This new round of written comments and oral presentation finally convinced the Assistant Secretary that new standards Were necessary to supplement the three-wire ground fault protection system then required under OSHA. In a December 1976 notification, he reviewed the evidence supporting both the need for additional construction site protection from ground faults (including a finding that about 30 deaths occur annually due to the insufficiency of the three-wire system12), and the safety-effectiveness, workability, and cost of GFCI's. This notice also discussed the utility and the necessary elements of an assured grounding system as a back-up to the three-wire system and as a substitute for the GFCI requirement. The Assistant Secretary concluded that the GFCI and assured grounding proposals were equally viable; and both were accordingly promulgated as alternative final standards in the December notice. They became effective on February 22, 1977. 41 Fed.Reg. 55697-704 (1976).

The final standards provide that, in addition to three-wire ground-fault protection systems, construction sites Either must install "approved" GFCI's on all 120-volt, 15- and 20-ampere receptacle outlets, Or must institute "assured equipment grounding conductor programs." 29 C.F.R. 1910.309(c) (1977). Approved GFCI's are defined as those "determined to be safe by a nationally recognized testing laboratory, such as, but not limited to, Underwriters' Laboratories, Inc. . . . ."13 Although the GFCI standard does not adhere to the one in the NEC, and does not provide the exact specifications of acceptable GFCI's other than by reference to UL's approval criteria, the Assistant Secretary's explanation in the Federal Register did consider and find acceptable the settings of GFCI's that were UL-approved at the time of promulgation. 41 Fed.Reg. 55702 (1976). See note 7 Supra. The assured grounding program sets forth a rigorous set of (1) tests to be conducted on specified cord sets, attachment caps, plugs, and receptacles as well as of the hand tools themselves, before first use, after repairs, and every three months, and (2) visual inspections to be made daily.

At no time after October 1974 until the rule was promulgated did the Assistant Secretary consult the Advisory Committee. Hence, the Committee had no opportunity to comment on the assured grounding program alternative, except as its members, on their own, availed themselves of the various comment and hearing opportunities offered the general public between October 1974 and December 1976. This fact was brought home to Committee members on March 30, 1977, when the Assistant Secretary's designee explained the standards to the Committee After they had gone into effect. The members, after voicing their criticisms of the alternative standards, See note 24 Infra, including complaints that their study proposal had been ignored, were told by a Labor Department official that they, like "anybody, can petition for amendments or changes to standards." JA at 874.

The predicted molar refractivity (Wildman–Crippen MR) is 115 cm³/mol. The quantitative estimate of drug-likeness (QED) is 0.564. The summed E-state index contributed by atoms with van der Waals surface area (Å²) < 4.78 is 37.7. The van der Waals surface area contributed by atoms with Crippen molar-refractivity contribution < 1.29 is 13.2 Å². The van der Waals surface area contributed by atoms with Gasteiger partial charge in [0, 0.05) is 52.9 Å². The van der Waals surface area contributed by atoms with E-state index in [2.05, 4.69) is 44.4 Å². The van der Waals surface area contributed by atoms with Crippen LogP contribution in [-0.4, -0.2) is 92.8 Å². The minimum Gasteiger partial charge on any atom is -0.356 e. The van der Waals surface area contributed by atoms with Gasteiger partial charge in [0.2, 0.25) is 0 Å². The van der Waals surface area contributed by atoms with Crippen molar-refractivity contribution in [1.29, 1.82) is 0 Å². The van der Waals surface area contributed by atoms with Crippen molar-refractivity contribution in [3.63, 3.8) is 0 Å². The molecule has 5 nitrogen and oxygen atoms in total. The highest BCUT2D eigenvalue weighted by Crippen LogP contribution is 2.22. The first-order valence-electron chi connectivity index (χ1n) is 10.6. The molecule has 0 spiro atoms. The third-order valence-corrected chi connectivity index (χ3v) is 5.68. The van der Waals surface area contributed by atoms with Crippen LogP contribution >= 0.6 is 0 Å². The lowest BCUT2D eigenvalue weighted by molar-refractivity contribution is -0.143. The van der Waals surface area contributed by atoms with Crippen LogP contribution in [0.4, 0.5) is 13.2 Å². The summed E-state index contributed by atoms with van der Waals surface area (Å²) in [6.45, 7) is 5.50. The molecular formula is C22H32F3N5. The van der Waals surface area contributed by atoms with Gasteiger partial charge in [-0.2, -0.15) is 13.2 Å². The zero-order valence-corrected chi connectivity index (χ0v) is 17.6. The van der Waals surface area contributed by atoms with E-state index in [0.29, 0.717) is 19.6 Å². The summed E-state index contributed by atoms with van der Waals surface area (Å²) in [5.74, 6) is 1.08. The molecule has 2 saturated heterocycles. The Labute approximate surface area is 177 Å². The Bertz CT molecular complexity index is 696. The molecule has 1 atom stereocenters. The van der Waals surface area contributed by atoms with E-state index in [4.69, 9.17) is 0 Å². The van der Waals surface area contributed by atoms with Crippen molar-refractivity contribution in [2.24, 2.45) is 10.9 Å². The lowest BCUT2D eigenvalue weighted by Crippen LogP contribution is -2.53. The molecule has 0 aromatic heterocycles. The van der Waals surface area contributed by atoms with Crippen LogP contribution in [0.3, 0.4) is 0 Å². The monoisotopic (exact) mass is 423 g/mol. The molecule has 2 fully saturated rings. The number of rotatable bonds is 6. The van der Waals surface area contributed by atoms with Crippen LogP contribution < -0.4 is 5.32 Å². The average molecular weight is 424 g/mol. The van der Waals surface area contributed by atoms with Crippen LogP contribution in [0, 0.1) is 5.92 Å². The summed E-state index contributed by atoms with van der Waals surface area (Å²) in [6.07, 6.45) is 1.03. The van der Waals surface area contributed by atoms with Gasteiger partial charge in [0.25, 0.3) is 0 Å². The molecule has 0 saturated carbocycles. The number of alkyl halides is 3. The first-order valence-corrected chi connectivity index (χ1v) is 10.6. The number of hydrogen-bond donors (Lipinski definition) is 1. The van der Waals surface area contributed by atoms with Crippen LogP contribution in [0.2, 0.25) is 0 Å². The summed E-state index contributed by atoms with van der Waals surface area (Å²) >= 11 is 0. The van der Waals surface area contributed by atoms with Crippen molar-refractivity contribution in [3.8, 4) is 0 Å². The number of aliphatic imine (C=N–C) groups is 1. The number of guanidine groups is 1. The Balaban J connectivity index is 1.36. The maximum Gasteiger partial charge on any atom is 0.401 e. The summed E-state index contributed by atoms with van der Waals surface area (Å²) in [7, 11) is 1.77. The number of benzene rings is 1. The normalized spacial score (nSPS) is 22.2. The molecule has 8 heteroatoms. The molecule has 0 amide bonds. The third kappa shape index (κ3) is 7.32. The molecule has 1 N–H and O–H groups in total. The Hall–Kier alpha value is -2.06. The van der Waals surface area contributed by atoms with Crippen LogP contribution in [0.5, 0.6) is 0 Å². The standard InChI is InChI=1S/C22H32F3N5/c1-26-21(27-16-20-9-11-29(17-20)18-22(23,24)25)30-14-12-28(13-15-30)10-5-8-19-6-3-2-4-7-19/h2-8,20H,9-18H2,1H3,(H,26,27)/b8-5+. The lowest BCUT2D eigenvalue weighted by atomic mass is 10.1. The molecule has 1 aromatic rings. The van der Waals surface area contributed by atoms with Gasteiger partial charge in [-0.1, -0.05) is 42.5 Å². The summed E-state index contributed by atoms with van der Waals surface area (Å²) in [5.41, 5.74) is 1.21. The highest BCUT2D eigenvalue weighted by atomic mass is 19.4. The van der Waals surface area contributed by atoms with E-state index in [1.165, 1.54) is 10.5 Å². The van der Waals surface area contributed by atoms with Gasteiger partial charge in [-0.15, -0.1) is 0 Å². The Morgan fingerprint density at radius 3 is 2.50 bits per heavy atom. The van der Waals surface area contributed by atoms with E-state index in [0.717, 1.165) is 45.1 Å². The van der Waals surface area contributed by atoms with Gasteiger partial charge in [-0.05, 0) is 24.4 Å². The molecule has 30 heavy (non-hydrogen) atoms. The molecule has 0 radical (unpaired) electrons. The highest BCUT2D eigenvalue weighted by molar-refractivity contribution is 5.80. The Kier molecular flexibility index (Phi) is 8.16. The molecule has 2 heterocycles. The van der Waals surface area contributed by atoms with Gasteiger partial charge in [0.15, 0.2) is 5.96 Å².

This petition for review under OSHA was brought by the National Constructors Association, whose members perform about one-third of the dollar value of industrial construction work in this nation. The Association, which took an active role in the rulemaking proceedings, presses three arguments upon us. First, it argues that the Assistant Secretary erred procedurally in promulgating the modified ground fault protection. Next, the Association claims that the Assistant Secretary, by relying on UL to provide the specifications of an approved GFCI, unlawfully subdelegated authority to private individuals. Finally, the Association contends that the standards do not find substantial support in the record, as required by 29 U.S.C. § 660(a). See note 2 Supra. III

The crux of petitioner's procedural argument is that the Assistant Secretary did not make proper use of the Advisory Committee in promulgating the modified safety standards. As a preface to our consideration of this argument, we may distill three conclusions from the statutory and regulatory background to this suit discussed above. First, consultation with the Advisory Committee on "any proposal" is a prerequisite to valid promulgation under OSHA of any construction-related safety standard. 29 C.F.R. § 1911.10(a) (1970); See note 4 Supra. Although, as relevant here, this requirement is a product of the Department's own regulations, it draws heavily on the legislative policies underlying the Construction Safety Act, See notes 3 & 5 Supra, and reflects an established opinion under OSHA. See 29 U.S.C. 655(b)(1), 655(b)(2); note 2 Supra. Second, while the Assistant Secretary must provide the Committee with the opportunity to issue a recommendation, as well as with whatever information he has that is relevant thereto, he need not await that recommendation indefinitely, but may proceed with rulemaking after a given period of time.14 Finally, even when the Committee does make a recommendation, the Assistant Secretary need not follow it15 although the Department's own practice in this and other cases, as well as the case law, support a requirement that the Department publish the substance of the Committee's recommendation in its initial notice of proposed action on a standard or modification. Synthetic Organic Chem. Mfrs. Ass'n v. Brennan, 506 F.2d 385, 388-89 (3rd Cir. 1974), Cert. denied, 423 U.S. 830, 96 S. Ct. 50, 46 L. Ed. 2d 48 (1975).